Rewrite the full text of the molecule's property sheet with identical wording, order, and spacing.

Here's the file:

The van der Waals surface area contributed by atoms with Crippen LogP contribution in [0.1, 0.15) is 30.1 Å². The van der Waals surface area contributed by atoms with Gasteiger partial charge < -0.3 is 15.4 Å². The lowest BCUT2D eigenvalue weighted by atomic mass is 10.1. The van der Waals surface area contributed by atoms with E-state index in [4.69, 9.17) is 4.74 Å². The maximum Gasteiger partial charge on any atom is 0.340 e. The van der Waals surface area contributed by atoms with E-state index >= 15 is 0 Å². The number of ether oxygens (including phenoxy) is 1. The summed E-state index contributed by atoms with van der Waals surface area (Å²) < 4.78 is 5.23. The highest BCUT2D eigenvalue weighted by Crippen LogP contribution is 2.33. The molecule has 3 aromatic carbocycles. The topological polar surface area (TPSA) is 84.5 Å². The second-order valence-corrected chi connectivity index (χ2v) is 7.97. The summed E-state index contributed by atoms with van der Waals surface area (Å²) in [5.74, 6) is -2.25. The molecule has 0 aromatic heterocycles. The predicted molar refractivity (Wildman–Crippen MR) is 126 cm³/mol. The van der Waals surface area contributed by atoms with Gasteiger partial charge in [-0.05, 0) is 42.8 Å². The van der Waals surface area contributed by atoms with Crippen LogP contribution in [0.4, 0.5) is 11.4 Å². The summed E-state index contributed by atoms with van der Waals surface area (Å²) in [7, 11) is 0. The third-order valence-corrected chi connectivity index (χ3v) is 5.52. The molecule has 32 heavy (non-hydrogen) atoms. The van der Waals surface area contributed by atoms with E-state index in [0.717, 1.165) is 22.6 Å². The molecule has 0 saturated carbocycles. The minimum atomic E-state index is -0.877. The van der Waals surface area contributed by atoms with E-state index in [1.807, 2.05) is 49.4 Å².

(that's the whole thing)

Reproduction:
The van der Waals surface area contributed by atoms with Crippen LogP contribution in [0.1, 0.15) is 30.1 Å². The van der Waals surface area contributed by atoms with Gasteiger partial charge < -0.3 is 15.4 Å². The lowest BCUT2D eigenvalue weighted by atomic mass is 10.1. The van der Waals surface area contributed by atoms with E-state index in [4.69, 9.17) is 4.74 Å². The maximum Gasteiger partial charge on any atom is 0.340 e. The van der Waals surface area contributed by atoms with E-state index >= 15 is 0 Å². The number of ether oxygens (including phenoxy) is 1. The summed E-state index contributed by atoms with van der Waals surface area (Å²) < 4.78 is 5.23. The highest BCUT2D eigenvalue weighted by Crippen LogP contribution is 2.33. The molecule has 3 aromatic carbocycles. The topological polar surface area (TPSA) is 84.5 Å². The second-order valence-corrected chi connectivity index (χ2v) is 7.97. The summed E-state index contributed by atoms with van der Waals surface area (Å²) in [5.74, 6) is -2.25. The molecule has 0 aromatic heterocycles. The predicted molar refractivity (Wildman–Crippen MR) is 126 cm³/mol. The van der Waals surface area contributed by atoms with Gasteiger partial charge in [-0.05, 0) is 42.8 Å². The van der Waals surface area contributed by atoms with Crippen LogP contribution in [0.4, 0.5) is 11.4 Å². The summed E-state index contributed by atoms with van der Waals surface area (Å²) in [7, 11) is 0. The third-order valence-corrected chi connectivity index (χ3v) is 5.52. The molecule has 32 heavy (non-hydrogen) atoms. The van der Waals surface area contributed by atoms with E-state index in [0.717, 1.165) is 22.6 Å². The molecule has 0 saturated carbocycles. The minimum atomic E-state index is -0.877. The van der Waals surface area contributed by atoms with E-state index in [1.807, 2.05) is 49.4 Å².